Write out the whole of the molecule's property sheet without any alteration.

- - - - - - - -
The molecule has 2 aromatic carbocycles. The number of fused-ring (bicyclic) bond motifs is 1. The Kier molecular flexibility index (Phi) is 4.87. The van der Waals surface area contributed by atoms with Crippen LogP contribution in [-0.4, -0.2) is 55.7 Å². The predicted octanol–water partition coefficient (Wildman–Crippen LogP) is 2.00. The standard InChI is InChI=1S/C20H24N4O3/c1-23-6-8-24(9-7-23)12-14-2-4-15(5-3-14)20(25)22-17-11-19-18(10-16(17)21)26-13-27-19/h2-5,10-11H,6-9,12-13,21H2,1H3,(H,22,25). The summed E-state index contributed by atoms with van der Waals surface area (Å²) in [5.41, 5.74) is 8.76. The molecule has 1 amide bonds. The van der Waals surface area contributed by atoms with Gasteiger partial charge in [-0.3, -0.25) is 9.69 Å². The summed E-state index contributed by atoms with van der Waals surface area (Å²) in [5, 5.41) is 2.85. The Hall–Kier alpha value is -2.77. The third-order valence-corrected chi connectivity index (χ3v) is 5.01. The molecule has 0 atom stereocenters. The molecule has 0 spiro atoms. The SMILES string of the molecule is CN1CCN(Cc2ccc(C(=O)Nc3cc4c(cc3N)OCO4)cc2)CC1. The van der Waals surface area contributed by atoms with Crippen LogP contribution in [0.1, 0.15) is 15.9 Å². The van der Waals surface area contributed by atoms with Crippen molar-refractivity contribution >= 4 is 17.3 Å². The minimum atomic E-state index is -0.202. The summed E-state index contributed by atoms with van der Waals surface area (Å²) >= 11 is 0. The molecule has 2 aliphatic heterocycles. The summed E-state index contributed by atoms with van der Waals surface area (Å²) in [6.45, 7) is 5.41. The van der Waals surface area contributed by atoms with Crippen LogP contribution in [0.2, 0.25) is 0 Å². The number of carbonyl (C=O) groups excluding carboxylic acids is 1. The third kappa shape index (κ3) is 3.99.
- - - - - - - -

The molecule has 2 aromatic carbocycles. The number of fused-ring (bicyclic) bond motifs is 1. The Kier molecular flexibility index (Phi) is 4.87. The van der Waals surface area contributed by atoms with Crippen LogP contribution in [-0.4, -0.2) is 55.7 Å². The predicted octanol–water partition coefficient (Wildman–Crippen LogP) is 2.00. The standard InChI is InChI=1S/C20H24N4O3/c1-23-6-8-24(9-7-23)12-14-2-4-15(5-3-14)20(25)22-17-11-19-18(10-16(17)21)26-13-27-19/h2-5,10-11H,6-9,12-13,21H2,1H3,(H,22,25). The summed E-state index contributed by atoms with van der Waals surface area (Å²) in [5.41, 5.74) is 8.76. The molecule has 1 amide bonds. The van der Waals surface area contributed by atoms with Gasteiger partial charge in [-0.3, -0.25) is 9.69 Å². The summed E-state index contributed by atoms with van der Waals surface area (Å²) in [5, 5.41) is 2.85. The Hall–Kier alpha value is -2.77. The third-order valence-corrected chi connectivity index (χ3v) is 5.01. The molecule has 0 atom stereocenters. The molecule has 0 spiro atoms. The SMILES string of the molecule is CN1CCN(Cc2ccc(C(=O)Nc3cc4c(cc3N)OCO4)cc2)CC1. The van der Waals surface area contributed by atoms with Crippen LogP contribution in [0.1, 0.15) is 15.9 Å². The van der Waals surface area contributed by atoms with Crippen molar-refractivity contribution >= 4 is 17.3 Å². The minimum atomic E-state index is -0.202. The summed E-state index contributed by atoms with van der Waals surface area (Å²) >= 11 is 0. The molecule has 2 aliphatic heterocycles. The summed E-state index contributed by atoms with van der Waals surface area (Å²) in [6.45, 7) is 5.41. The van der Waals surface area contributed by atoms with Crippen LogP contribution in [0.2, 0.25) is 0 Å². The number of carbonyl (C=O) groups excluding carboxylic acids is 1. The third kappa shape index (κ3) is 3.99.